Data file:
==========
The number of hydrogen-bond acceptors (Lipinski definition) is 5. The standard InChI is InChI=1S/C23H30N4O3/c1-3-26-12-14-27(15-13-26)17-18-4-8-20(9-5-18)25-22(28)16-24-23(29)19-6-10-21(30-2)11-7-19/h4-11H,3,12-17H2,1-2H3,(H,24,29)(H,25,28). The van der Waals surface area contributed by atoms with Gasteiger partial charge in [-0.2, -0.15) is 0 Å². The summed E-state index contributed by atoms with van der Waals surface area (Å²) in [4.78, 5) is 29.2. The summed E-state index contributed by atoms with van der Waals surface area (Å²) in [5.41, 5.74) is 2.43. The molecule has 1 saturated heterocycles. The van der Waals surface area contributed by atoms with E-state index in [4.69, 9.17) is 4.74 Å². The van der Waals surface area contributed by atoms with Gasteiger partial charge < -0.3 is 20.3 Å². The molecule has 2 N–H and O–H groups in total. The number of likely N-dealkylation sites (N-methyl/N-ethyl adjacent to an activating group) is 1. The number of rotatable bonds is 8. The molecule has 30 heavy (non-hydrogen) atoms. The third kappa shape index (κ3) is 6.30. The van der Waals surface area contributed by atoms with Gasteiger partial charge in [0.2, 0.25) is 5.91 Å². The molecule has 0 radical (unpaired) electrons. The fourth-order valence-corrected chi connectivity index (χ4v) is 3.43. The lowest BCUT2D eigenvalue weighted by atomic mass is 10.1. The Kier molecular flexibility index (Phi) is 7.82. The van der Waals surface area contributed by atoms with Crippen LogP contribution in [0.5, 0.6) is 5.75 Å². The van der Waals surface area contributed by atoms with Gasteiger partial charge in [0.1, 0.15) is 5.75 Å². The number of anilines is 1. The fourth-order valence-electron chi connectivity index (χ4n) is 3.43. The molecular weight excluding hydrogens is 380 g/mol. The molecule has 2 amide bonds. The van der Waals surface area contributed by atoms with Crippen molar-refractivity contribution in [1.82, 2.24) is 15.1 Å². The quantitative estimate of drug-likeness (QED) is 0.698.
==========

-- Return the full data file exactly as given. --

The number of hydrogen-bond acceptors (Lipinski definition) is 5. The standard InChI is InChI=1S/C23H30N4O3/c1-3-26-12-14-27(15-13-26)17-18-4-8-20(9-5-18)25-22(28)16-24-23(29)19-6-10-21(30-2)11-7-19/h4-11H,3,12-17H2,1-2H3,(H,24,29)(H,25,28). The van der Waals surface area contributed by atoms with Gasteiger partial charge in [-0.2, -0.15) is 0 Å². The summed E-state index contributed by atoms with van der Waals surface area (Å²) in [4.78, 5) is 29.2. The summed E-state index contributed by atoms with van der Waals surface area (Å²) in [5.41, 5.74) is 2.43. The molecule has 1 saturated heterocycles. The van der Waals surface area contributed by atoms with E-state index in [4.69, 9.17) is 4.74 Å². The van der Waals surface area contributed by atoms with Gasteiger partial charge < -0.3 is 20.3 Å². The molecule has 2 N–H and O–H groups in total. The number of likely N-dealkylation sites (N-methyl/N-ethyl adjacent to an activating group) is 1. The number of rotatable bonds is 8. The molecule has 30 heavy (non-hydrogen) atoms. The third kappa shape index (κ3) is 6.30. The van der Waals surface area contributed by atoms with Gasteiger partial charge in [0.2, 0.25) is 5.91 Å². The molecule has 0 radical (unpaired) electrons. The fourth-order valence-corrected chi connectivity index (χ4v) is 3.43. The lowest BCUT2D eigenvalue weighted by atomic mass is 10.1. The Kier molecular flexibility index (Phi) is 7.82. The van der Waals surface area contributed by atoms with Crippen LogP contribution in [0.5, 0.6) is 5.75 Å². The van der Waals surface area contributed by atoms with Gasteiger partial charge in [0.1, 0.15) is 5.75 Å². The number of anilines is 1. The fourth-order valence-electron chi connectivity index (χ4n) is 3.43. The molecular weight excluding hydrogens is 380 g/mol. The molecule has 2 amide bonds. The van der Waals surface area contributed by atoms with Crippen molar-refractivity contribution in [1.82, 2.24) is 15.1 Å². The quantitative estimate of drug-likeness (QED) is 0.698.